The Middle East is one of the main players in global commercial aviation, with the region’s three major full service carriers, the so-called ‘MEB3’, Emirates, Etihad and Qatar Airways, garnering a great deal of attention.
However, right on their doorstep a different sort of airline has quietly, but steadily, been building its very own multinational empire, stretching all the way from Morocco to Pakistan and from Sudan to Armenia.
It’s barely 20 miles, as the crow flies, from Dubai’s downtown to Sharjah International Airport (SHJ), where Air Arabia has its main base.
However, Air Arabia’s strategy couldn’t be more different.
Instead of trying to connect distant continents through a single massive hub, Air Arabia has focused on point to point flights to and from multiple bases. Rather than trying to offer the most luxurious experience up in the sky, Air Arabia has opted for the tried and tested single cabin, no frills, value model.
The product and market overlap is limited enough that Air Arabia’s no frills business model could be considered complementary to that of other full service carriers in the region.
This is the logic that underlies Air Arabia’s recent expansion into Abu Dhabi (AUH), where its partner is none other than the local carrier, Etihad.
By inviting Air Arabia to set up shop in its home base, Etihad expects to complement its existing full service offering by reaching out to additional market segments and destinations that may be less well suited to its mainline operation. This is a symbiotic relationship similar to that enjoyed by Emirates and flyDubai at Dubai international airport (DXB).
With this arrangement, Abu Dhabi became Air Arabia’s third base in the UAE (in addition to its main Sharja base, it also runs a small operation out of the emirate of Ras-Al-Khaima) but its ambitions reach far beyond the confines of the UAE, the Gulf region or even the larger Middle East.
Air Arabia’s decentralized growth strategy has led it to establish a number of joint ventures with local partners in several different countries, a formula that helps Air Arabia expand into new markets while navigating the intricacies of each particular market.
This is the case of two of Air Arabia’s earlier and most successful forays out of Sharjah: its Moroccan and Egyptian subsidiaries, launched in 2009 and 2010, respectively.
In both countries, Air Arabia operates under its own brand, as it also did in Jordan before closing down operations in that country in 2018.
More recently, Air Arabia has announced plans to launch a new venture in Sudan, which will also use its own brand. For this project, which was announced last September, Air Arabia has allied itself with a Sudanese firm, the DAL Group.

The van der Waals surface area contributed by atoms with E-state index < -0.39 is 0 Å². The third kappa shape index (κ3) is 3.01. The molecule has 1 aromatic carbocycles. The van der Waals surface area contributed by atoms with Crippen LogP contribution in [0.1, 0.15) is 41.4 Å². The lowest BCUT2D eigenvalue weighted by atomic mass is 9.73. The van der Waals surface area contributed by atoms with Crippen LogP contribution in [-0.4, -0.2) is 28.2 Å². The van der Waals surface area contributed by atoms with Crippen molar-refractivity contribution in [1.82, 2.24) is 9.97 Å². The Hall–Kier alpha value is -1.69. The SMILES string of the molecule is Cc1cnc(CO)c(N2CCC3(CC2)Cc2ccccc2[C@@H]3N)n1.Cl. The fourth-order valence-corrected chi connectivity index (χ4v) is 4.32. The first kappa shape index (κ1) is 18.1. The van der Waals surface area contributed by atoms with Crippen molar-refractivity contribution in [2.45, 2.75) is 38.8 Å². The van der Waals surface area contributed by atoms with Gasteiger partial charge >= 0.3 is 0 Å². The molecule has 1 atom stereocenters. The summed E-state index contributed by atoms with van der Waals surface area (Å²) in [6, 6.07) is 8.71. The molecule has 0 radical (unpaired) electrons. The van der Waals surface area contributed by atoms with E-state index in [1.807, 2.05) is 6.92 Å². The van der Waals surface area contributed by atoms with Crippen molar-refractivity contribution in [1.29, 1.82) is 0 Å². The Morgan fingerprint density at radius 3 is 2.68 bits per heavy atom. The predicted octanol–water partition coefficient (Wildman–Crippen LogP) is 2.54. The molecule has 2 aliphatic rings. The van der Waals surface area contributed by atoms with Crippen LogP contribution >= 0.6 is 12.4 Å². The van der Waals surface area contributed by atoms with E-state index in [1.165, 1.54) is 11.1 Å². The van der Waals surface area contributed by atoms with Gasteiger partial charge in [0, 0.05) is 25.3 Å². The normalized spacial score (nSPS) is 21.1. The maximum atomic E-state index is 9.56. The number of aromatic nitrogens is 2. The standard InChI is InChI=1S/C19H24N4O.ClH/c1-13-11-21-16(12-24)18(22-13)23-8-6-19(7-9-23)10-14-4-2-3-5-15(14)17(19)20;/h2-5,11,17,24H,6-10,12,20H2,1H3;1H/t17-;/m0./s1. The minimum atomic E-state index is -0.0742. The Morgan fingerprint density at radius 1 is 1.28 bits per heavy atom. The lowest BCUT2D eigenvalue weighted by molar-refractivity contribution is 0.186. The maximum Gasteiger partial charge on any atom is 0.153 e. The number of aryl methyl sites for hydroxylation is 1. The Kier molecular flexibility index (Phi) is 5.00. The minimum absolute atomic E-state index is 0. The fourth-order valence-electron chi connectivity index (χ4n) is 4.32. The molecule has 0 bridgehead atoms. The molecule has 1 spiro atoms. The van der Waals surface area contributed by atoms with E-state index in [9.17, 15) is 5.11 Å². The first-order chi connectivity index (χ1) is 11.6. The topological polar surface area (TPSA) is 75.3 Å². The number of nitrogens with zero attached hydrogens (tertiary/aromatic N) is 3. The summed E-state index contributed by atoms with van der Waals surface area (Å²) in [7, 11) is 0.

Air Arabia Sudan will be operating out of Khartoum International Airport (KRT) and is expected to replicate the operational model of its sister companies elsewhere.
This year has also seen the launch of Fly Arna, a joint venture with the government-owned Armenia National Interests Fund (ANIF) which aspires to become Armenia’s national carrier. While, in this case, the new airline uses a different brand, Air Arabia is in charge of its management and operations.
Fly Arna started operations this summer with a couple of Airbus A320s and a small network linking Yerevan (EVN) to destinations in Georgia, Russia and Egypt.
Another airline which will operate under its own differentiated brand, but under a similar management model is Fly Jinnah, a joint venture with Pakistan’s Lakson Group.
Fly Jinnah, which will be based in Karachi and, at the time of publication, is expected to launch imminently, is part of a new crop of Pakistani budget carriers that aim to dynamize the air travel market in the populous country.
All these projects have a common denominator, a textbook classical low cost airline model based on a single-class, no frills cabin supplemented by a whole range of add-on ancillary services.
Likewise, you can find commonality in the fleet, with all airlines in Air Arabia’s galaxy exclusively operating Airbus A320 family aircraft, mostly A320-200s, but also some A321s and A321LRs. The long-running relationship between Air Arabia and the European manufacturer was further strengthened in 2019 when the airline placed an order for an additional 120 new Airbus aircraft (73 A320neos, 27 A321neos and 20 A321XLRs).
By giving the A321s an increasingly more prominent role in its fleet, Air Arabia appears to be following the likes of Wizz Air and other low-cost carriers in up-gauging as a way to increase capacity and drive down costs per passenger on key routes.
Interestingly the order included 20 of the longer range XLR version, which opens up a handful of possibilities when it comes to the number of new destinations that could be reached from Air Arabia’s many and geographically dispersed bases.